Security Bulletin

Microsoft Security Bulletin MS00-051 - Critical

Patch Available for 'Excel REGISTER.ID Function' Vulnerability

Published: July 26, 2000 | Updated: February 28, 2003

Version: 1.1

Originally posted: July 26, 2000
Updated: February 28, 2003


Microsoft has released a patch that eliminates a security vulnerability in Microsoft® Excel 97 and Excel 2000. The vulnerability could allow a malicious user to run code from an Excel worksheet without the user's knowledge.

Affected Software:

  • Microsoft Excel 97 or Excel 2000, which ship as part of the Office suite or as stand-alone products.

Vulnerability Identifier: CVE-2000-0637

General Information

Technical details

Technical description:

A vulnerability has been discovered in REGISTER.ID, a worksheet function. When REGISTER.ID is invoked from an Excel worksheet, it can reference any DLL on the system. If the referenced DLL contains malicious code, harmful effects can occur. By design, there is no warning given to the user when REGISTER.ID calls a DLL from a worksheet.

In order for a malicious user to exploit this vulnerability the referenced (malicious) DLL would have to reside on the affected user's computer or on a machine accessible via a UNC path on the user's network.

Frequently asked questions

What's this bulletin about?
Microsoft Security Bulletin MS00-051 announces the availability of a patch that eliminates a vulnerability in Microsoft® Excel 97 and Excel 2000. Microsoft is committed to protecting customers' information, and is providing this bulletin to inform customers of the vulnerability and what they can do about it.

What's the scope of the vulnerability?
A vulnerability has been discovered in Microsoft Excel 97 and Excel 2000. If an Excel worksheet containing the REGISTER.ID function references a malicious DLL (Dynamic Link Library) it can cause code to run on a user's computer without their knowledge. The code executed on the affected user's computer can perform any action that the user could perform on the machine. In order for this vulnerability to be exploited, a malicious user would need to create a DLL and have it referenced from an Excel worksheet through REGISTER.ID. The malicious DLL must reside on the affected user's machine or be accessible through a UNC (Universal Naming Convention, \\<server>\<share>) path on the user's network.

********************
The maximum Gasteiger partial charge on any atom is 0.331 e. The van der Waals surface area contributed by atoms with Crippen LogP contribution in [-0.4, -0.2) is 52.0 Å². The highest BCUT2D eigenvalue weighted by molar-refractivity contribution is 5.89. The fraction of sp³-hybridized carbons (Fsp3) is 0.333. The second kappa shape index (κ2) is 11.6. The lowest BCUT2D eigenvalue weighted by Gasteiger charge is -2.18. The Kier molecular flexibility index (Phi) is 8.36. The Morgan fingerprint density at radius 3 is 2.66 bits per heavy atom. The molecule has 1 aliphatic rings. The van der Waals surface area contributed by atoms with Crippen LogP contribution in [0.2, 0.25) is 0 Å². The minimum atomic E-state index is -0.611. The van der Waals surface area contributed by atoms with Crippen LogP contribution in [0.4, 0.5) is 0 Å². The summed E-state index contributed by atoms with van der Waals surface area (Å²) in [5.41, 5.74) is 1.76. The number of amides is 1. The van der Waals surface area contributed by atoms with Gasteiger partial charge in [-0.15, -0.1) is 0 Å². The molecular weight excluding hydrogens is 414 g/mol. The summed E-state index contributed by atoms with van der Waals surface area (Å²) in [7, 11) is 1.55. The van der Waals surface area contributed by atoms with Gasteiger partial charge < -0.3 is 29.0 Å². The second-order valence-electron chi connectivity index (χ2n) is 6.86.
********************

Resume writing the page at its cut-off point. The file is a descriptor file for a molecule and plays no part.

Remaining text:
What causes the vulnerability?
Because of an implementation error, the Microsoft Excel REGISTER.ID worksheet function enables any DLL to be referenced from a worksheet without warning to the user. When a user opens a malicious worksheet that contains the REGISTER.ID function, the worksheet can invoke the function to reference a malicious DLL in any location that is accessible by the affected user.

What is the REGISTER.ID function?
REGISTER.ID is a worksheet function included in Microsoft Excel. The function returns the register ID (internal value mapped to the DLL) of a DLL or code resource that has been previously registered. If the DLL or code resource has not been registered, this function registers the DLL or code resource and then returns the register ID. The function is invoked like other functions such as SUM, AVERAGE, COUNT, etc., from an Excel worksheet.

What is a malicious DLL?
A malicious DLL is a dynamic link library that is not part of the standard Microsoft Office or Windows Operating System installation. A developer would need to create and compile a malicious DLL.

What's wrong with the REGISTER.ID function?
REGISTER.ID allows a DLL to run without warning to the user. The patch provided eliminates the use of this function within any worksheet.

Why does REGISTER.ID allow code to be launched?
By design, the REGISTER.ID worksheet function is used for referencing DLL's and procedures (or functions) within a DLL. The vulnerability at issue is the ability for a malicious user to create a DLL that is accessible by the user and that can be referenced through REGISTER.ID.